In just a few keystrokes and five scenes, the most striking game about guns

A shot rings out in the dark, lighting up one of dozens of faceless windows in front of you. This game is about the feelings that follow.

Using just five scenes and three keystrokes, renowned minimalist game designer Pippin Barr has released a dark, thoughtful piece on gun violence, made with his wife Rilla Khaled. A Series of Gunshots comes in part from the revelation that he was starting to find shooting things in video games "really gross"—and the wish to explore the horrible space around the sound of a shot.

The game is very simple. Confronted with a color-starved scene of a street, an apartment front, or some other mundane place, the player must press any key, and the punctuation of a gunshot rings out. You might see a muzzle flash in one of the windows right before your eyes, or you might not, the sound coming from outside of your field of view. Pressing any key up to three more times may or may not trigger another shot, and then the scene changes. The set of scenes you see, and the hidden violence that may be occurring in each, is different each time you play.

There is a remarkable thought space around such a deceptively simple design. You as the player notice the urge to 'advance' the scene; you find yourself wishing the shot will occur where you can 'see' it. The game's challenge, in a sense, is being able to sit in the pause after that first sound and to notice how you feel about it—and about your own lack of agency. There is a cold, frightening inevitability about the fact you cannot really observe, control or predict any aspect of the distant violence. You never get to know why the shot was fired, if anyone was hurt or killed, what any of it meant. There may be another round of gunfire coming, and there may not, but all you can do is press a key and see.

Any key will do; letting the player use the mouse, Barr said, would have added too great an illusion of control, the player "pointing" hopefully (?) at dark windows. Mapping to a specific key, too, would accord the player too close of a relationship with the idea of a single "trigger." With careful decisions like these, A Series of Gunshots elegantly decouples the report of a gun from the thoughtless, self-relieving behavior that "shooting" usually is in video games, and redraws the weapon as it exists in reality—a deliverer of unknowable darkness.

You can play A Series of Gunshots for free in your browser here. Offworld has previously covered some of Barr's projects here and here.

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  1. I am relieved in these rare moments where someone actually brings up how "gross" it is that we're expected to think it's perfectly normal to have a game give you a gun, have you shoot a bunch of people and then feel like it was the coolest, most fun thing ever (even if they're "Bad Guys").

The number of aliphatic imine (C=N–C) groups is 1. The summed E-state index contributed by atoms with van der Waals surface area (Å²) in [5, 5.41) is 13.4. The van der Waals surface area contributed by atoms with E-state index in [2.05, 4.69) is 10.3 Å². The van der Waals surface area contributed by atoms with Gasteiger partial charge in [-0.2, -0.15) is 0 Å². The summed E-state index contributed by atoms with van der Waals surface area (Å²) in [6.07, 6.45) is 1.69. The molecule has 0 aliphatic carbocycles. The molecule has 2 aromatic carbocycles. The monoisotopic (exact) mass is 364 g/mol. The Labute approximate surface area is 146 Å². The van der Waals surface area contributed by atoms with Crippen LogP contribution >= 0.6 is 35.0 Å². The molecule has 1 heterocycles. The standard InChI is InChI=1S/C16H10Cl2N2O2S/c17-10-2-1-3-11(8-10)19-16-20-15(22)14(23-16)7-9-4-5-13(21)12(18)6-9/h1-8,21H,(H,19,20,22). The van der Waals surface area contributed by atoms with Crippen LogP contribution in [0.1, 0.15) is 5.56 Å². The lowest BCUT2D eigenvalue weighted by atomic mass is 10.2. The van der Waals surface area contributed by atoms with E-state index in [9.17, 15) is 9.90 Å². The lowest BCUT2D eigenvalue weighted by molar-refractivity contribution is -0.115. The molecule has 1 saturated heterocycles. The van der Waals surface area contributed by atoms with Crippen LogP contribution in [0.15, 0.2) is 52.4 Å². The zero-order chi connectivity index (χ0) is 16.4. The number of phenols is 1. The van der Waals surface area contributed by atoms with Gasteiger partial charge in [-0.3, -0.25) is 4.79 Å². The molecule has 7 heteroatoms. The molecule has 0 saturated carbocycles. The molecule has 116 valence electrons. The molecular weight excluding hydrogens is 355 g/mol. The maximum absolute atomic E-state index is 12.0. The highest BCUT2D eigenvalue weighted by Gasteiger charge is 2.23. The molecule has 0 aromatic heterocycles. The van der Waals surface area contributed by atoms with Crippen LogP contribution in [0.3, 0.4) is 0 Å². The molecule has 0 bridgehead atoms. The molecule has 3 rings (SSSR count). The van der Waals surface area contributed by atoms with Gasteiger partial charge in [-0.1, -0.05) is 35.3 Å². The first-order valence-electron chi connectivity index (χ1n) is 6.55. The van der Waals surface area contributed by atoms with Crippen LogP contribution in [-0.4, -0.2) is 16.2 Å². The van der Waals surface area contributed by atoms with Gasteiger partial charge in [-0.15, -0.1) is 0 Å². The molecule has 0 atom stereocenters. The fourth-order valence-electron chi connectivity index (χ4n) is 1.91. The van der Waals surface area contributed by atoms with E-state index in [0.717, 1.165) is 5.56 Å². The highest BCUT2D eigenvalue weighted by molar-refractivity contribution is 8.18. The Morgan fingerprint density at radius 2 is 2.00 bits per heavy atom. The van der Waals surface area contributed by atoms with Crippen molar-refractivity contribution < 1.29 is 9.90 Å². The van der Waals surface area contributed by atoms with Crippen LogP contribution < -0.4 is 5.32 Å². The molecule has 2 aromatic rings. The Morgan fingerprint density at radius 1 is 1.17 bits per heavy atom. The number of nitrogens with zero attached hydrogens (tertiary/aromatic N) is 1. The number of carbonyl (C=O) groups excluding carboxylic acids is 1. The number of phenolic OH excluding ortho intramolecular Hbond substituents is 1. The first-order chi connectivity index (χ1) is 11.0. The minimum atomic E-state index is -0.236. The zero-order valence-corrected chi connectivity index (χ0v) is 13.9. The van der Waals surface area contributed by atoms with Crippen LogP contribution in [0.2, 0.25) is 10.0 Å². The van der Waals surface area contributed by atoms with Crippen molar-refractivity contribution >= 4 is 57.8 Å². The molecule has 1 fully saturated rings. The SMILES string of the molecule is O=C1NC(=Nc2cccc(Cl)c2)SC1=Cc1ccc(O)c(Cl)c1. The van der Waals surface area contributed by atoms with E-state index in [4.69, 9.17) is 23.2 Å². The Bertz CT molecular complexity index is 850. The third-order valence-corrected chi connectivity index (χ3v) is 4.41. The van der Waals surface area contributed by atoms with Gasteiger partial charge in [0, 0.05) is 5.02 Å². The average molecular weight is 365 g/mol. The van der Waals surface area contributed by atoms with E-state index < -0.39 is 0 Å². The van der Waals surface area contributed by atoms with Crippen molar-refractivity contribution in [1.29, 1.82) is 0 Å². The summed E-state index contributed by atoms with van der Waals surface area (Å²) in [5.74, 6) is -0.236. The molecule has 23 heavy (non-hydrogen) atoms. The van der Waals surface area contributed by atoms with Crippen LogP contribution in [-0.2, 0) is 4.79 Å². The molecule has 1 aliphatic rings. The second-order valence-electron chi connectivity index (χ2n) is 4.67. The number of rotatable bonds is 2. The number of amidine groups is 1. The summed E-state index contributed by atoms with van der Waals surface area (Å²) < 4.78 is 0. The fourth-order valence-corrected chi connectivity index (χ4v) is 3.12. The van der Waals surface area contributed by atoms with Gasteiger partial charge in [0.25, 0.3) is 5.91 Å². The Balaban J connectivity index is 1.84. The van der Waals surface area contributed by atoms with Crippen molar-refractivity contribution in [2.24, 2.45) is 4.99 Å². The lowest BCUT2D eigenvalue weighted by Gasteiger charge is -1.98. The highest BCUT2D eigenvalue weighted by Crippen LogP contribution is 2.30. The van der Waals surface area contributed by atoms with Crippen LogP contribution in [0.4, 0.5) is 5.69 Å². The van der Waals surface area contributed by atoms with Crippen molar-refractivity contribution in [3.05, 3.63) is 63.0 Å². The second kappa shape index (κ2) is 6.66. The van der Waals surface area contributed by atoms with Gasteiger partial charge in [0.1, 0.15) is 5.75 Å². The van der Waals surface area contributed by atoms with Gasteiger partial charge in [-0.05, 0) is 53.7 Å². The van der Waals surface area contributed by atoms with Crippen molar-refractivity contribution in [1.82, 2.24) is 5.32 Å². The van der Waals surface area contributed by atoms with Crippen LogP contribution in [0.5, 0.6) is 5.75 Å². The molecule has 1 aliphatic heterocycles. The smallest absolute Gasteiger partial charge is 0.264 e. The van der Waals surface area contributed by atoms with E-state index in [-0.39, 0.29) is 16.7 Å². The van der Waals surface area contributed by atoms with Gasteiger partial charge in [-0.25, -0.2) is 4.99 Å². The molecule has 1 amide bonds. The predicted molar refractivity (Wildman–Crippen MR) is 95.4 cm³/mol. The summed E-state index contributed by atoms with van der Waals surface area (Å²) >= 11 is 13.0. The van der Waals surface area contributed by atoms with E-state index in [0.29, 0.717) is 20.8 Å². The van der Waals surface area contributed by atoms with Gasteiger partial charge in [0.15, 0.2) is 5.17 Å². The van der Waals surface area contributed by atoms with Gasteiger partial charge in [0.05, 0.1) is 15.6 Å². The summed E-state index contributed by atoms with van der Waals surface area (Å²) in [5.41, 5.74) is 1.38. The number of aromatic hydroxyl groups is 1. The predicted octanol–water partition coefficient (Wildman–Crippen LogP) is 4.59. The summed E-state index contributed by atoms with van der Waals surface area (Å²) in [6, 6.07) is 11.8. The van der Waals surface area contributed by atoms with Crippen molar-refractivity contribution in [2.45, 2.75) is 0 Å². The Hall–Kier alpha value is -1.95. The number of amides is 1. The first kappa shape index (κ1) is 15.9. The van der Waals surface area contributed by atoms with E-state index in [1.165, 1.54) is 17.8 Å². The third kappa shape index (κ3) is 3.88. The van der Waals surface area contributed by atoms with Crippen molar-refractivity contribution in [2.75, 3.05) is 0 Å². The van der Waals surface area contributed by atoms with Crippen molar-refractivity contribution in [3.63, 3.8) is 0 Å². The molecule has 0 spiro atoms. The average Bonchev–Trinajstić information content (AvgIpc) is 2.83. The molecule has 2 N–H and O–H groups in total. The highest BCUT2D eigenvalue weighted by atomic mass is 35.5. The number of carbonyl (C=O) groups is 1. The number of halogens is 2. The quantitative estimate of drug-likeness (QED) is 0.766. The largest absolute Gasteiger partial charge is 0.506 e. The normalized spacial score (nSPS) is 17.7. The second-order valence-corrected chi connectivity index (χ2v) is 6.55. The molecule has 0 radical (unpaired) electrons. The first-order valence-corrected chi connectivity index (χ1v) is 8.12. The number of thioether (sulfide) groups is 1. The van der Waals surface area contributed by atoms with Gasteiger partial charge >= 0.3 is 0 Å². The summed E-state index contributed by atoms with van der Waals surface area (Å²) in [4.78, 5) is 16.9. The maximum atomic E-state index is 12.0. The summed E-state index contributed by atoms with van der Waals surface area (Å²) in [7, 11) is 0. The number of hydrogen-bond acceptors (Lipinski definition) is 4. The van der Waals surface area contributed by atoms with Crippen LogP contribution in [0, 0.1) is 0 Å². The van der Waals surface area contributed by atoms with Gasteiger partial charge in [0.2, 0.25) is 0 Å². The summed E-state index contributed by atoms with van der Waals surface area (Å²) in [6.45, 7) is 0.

It is gross, and not in the "ew yucky, blood" sort of way, but in the same way it's gross when someone says something racist or sexist. It shows the same sort of lack of awareness on the part of a developer when they make a game that glorifies violence, which put simply, is NOT something that should be glorified, even when it's necessary.

    Thanks for writing this, Leigh!

  2. tekk says:

    That and I'm not sure that the author has ever actually heard a gunshot. It loses a lot of the weight by having a gunshot sound that could've been reproduced on an atari 2600, I think.

  3. OK. That wasn't a game. I mean, let's call a spade a spade.

    Interactive art? Ok.

    A game? Absolutely not.

  4. You can easily figure out if a loud sound happened close or afar. The high frequencies get attenuated faster with distance. Up close, a semiauto or auto weapon has that telltale metal-on-metal clicky component which may even almost dominate. The farther you get, the more dull it sounds. From yet more afar, there are echoes and reverbrations from the buildings and other structures around that smear the sound further.

    Same with a lightning. Up close one is a loud CRACK. The further away it gets, the more it is a deep rumbling.

    Also, an alternative response to being stressed out by loud sounds and wondering is to shrug it off and file away for optional correlation if it'd repeat too often. As someone prone to anxieties, I can first-hand appreciate the wisdom of not worrying at the slightest provocation. Takes some self-training, though, but it is generally worth it. "Need more data" beats squarely having a panic attack, even the mild ones suck.

    Tried to think about guns in games. Went through some somewhat-drunk free associating, and ended up sketching a knockoff of a commercial simulator which uses pneumatic piston to simulate recoil. Saw it on a military tech fair here, was neat, they always have a fairly long queue. (Todo: ask the guys from the Factory if they don't have a spare jig actuator and a solenoid valve). Could be handy for Oculus Rift... Tried some 3d printing with elastomeric polypropylene, just today, and the results are encouraging and it seems it works and could be potentially used for gaskets and maybe even pneumatic/hydraulic piston seals so maybe the actuators could be even made just from a length of pipe and a 3d-printed piston/seal...Who knows yet if such seals actually seal, tests have to be done.

    Don't drink and design :smiley:

  5. If you are really far away from the source, you will be more likely to hear the crack from the sonic boom of the bullet, vs the rifle being fired. Surprised you didn't mention this. https://en.wikipedia.org/wiki/Gunfire_locator

    I have a similar attitude. Everything can be art. It may not be particularly good art in one's opinion, but it is art and someone else may come to enjoy it.

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